Predictors of non-use of prostheses by people with lower limb amputation after discharge from rehabilitation: development and validation of clinical prediction rules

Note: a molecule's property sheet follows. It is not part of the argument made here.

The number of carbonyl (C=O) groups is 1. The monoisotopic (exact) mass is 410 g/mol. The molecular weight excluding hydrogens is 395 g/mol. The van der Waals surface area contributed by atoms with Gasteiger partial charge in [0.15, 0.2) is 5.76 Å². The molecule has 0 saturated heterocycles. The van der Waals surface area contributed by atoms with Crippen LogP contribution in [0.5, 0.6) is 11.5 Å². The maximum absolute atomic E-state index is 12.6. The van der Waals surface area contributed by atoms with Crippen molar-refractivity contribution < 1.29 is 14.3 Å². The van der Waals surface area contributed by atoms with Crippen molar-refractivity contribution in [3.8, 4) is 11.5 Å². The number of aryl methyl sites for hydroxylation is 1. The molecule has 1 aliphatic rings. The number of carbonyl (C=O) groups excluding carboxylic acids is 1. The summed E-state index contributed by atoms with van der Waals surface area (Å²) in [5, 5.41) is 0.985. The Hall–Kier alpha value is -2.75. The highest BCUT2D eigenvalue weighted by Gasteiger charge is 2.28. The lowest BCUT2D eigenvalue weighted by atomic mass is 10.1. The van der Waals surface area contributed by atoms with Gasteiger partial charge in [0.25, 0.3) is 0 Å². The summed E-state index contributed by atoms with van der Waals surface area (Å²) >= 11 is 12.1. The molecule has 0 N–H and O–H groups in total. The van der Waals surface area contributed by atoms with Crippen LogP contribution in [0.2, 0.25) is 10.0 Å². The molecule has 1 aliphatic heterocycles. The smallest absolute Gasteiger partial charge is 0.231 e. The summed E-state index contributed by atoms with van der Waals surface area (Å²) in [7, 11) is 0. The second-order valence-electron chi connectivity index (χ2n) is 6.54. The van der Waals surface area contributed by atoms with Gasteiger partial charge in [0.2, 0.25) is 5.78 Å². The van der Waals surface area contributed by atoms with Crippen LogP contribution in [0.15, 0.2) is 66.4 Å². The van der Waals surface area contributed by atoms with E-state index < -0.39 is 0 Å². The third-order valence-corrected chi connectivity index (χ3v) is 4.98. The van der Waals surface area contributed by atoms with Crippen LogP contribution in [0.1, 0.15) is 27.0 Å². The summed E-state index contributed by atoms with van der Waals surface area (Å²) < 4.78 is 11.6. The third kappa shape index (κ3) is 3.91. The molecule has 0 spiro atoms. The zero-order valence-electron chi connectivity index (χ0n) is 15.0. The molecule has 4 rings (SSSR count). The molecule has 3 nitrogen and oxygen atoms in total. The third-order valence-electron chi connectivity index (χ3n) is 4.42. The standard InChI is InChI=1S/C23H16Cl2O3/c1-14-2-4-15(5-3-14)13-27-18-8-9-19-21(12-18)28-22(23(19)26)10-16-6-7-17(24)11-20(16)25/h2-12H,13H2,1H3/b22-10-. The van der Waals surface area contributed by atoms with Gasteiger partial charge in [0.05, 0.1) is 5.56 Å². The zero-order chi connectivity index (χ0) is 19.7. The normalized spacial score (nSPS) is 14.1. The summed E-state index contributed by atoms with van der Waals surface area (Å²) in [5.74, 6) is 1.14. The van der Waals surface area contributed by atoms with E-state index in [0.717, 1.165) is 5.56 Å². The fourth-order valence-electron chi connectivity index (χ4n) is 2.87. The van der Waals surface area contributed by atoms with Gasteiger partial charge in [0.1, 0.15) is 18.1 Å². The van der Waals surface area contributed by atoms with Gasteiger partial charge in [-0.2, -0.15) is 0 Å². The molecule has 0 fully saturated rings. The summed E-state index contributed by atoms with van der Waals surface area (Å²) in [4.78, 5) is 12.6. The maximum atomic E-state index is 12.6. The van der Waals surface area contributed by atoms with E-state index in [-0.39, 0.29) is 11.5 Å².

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Questions: Can rules be developed to predict the risk of non-use of prostheses by people with lower limb amputation following discharge from rehabilitation? Are these clinical prediction rules valid? Design: Retrospective and prospective cohort study designs. Participants: Consecutive tertiary rehabilitation patients: 135 retrospective (103 males, mean age = 56 years, SD 15) and 66 prospective (58 males, mean age = 54 years, SD 16). Method: Medical records were audited for potential predictor variables. Retrospective participants were interviewed at a median of 1.9 years after discharge (IQR 1.4 to 2.5) and prospective participants at a median of 1.3 years (IQR 1.1 to 1.4). Results: Clinical prediction rules were identified at 4, 8 and 12 months after discharge, and validated. Amputation levels above transtibial and mobility-aid use were common predictors for all three time frames. At 4 months, if four out of five predictor variables were present (LR+ = 43.9, 95% CI 2.73 to 999+), the probability of non-use increased from 12 to 86% (p < 0.001). At 8 months, if all three predictor variables were present (LR+ = 33.9, 95% CI 2.1 to 999+), the probability of non-use increased from 15 to 86% (p < 0.001). At 12 months, if two out of three predictor variables were present (LR+ = 2.8, 95% CI 0.9 to 6.6), the probability of non-use increased from 17 to 36% (p < 0.031). Conclusions: These validated clinical prediction rules have implications for rehabilitation and service model development.
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